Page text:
Seattle running back Marshawn Lynch showed that his disinterest in being interviewed about the Super Bowl was not a one-day thing.
Lynch again lasted less than seven minutes during a mandatory Super Bowl media session, climbing over chairs to get away from reporters Wednesday morning at the Seahawks’ hotel.
One day earlier, during media day at the Prudential Center in Newark, Lynch answered questions for six and a half minutes before gravitating toward the back of the fenced-off interview area. The star running back spent the rest of the Seahawks’ availability that way, his eyes hidden by sunglasses and his head covered by the hood to his sweatshirt.
It was a slightly different story Wednesday, as Lynch was sporting headphones and the sunglasses were absent — making it easier to see how uncomfortable he is with the entire process.
“I appreciate it,” Lynch said of the media’s presence and desire to speak with him. “But I just don’t get it.
“I’m just here so I don’t get fined.”
This isn’t unique to the postseason. Lynch didn’t speak with reporters during the regular season and nearly drew a $50,000 fine as the Seahawks prepared for their divisional-round playoff game.
Lynch lasted six minutes, 47 seconds on Wednesday, climbing over chairs to exit because he was blocked in by fellow running backs Robert Turbin and Michael Robinson, who were sitting next to him at a table during an interview session conducted in cramped quarters.
Robinson was first to arrive, even calling Lynch, his good friend, to try to lure him to the interview table.
“He didn’t answer,” Robinson said. “He know what I’m calling for.”
Lynch was next to arrive, sitting in the middle chair. After a few brief replies from Lynch, Robinson began answering questions for his friend — using the running back’s “Boss” figure of speech to end each sentence.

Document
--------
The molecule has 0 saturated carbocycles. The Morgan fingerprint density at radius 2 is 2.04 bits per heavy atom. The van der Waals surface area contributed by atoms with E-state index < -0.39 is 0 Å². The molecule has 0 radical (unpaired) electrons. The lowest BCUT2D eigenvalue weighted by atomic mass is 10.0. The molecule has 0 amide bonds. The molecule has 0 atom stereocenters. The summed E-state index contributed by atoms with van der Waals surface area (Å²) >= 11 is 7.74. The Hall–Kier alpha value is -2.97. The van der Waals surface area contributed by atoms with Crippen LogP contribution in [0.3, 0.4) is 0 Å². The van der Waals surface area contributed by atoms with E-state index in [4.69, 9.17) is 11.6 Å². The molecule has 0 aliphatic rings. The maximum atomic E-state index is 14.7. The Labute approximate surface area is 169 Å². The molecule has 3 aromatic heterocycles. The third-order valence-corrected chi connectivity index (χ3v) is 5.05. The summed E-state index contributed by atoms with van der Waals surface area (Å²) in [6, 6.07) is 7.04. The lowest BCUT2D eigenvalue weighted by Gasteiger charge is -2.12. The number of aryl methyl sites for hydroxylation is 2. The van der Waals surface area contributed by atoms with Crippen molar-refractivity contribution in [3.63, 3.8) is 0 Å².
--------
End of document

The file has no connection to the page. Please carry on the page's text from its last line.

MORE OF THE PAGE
When Turbin arrived a few minutes later, Lynch reacted in an agitated fashion.
“Why you wanna block me in, brother?” Lynch asked Turbin.
Lynch created a stir Tuesday at media day, although the NFL indicated that he might not be fined.
“Players are required to participate and he participated,” league spokesman Greg Aiello told ESPN.com.
The Pro Football Writers of America, however, was not satisfied with Lynch’s actions Tuesday.
In a statement released Wednesday morning, the PFWA said it is “extremely disappointed in the lack of meaningful access” that Lynch gave reporters during Tuesday’s session.
“Several of our long-standing and high-profile members were appalled by Mr. Lynch’s conduct and refusal to answer any questions,” the PFWA said in the statement. “We find the statement that by the league that ‘Players are required to participate and he participated’ to be an affront to our membership.
“However, we are encouraged that the league will continue to closely monitor this situation.”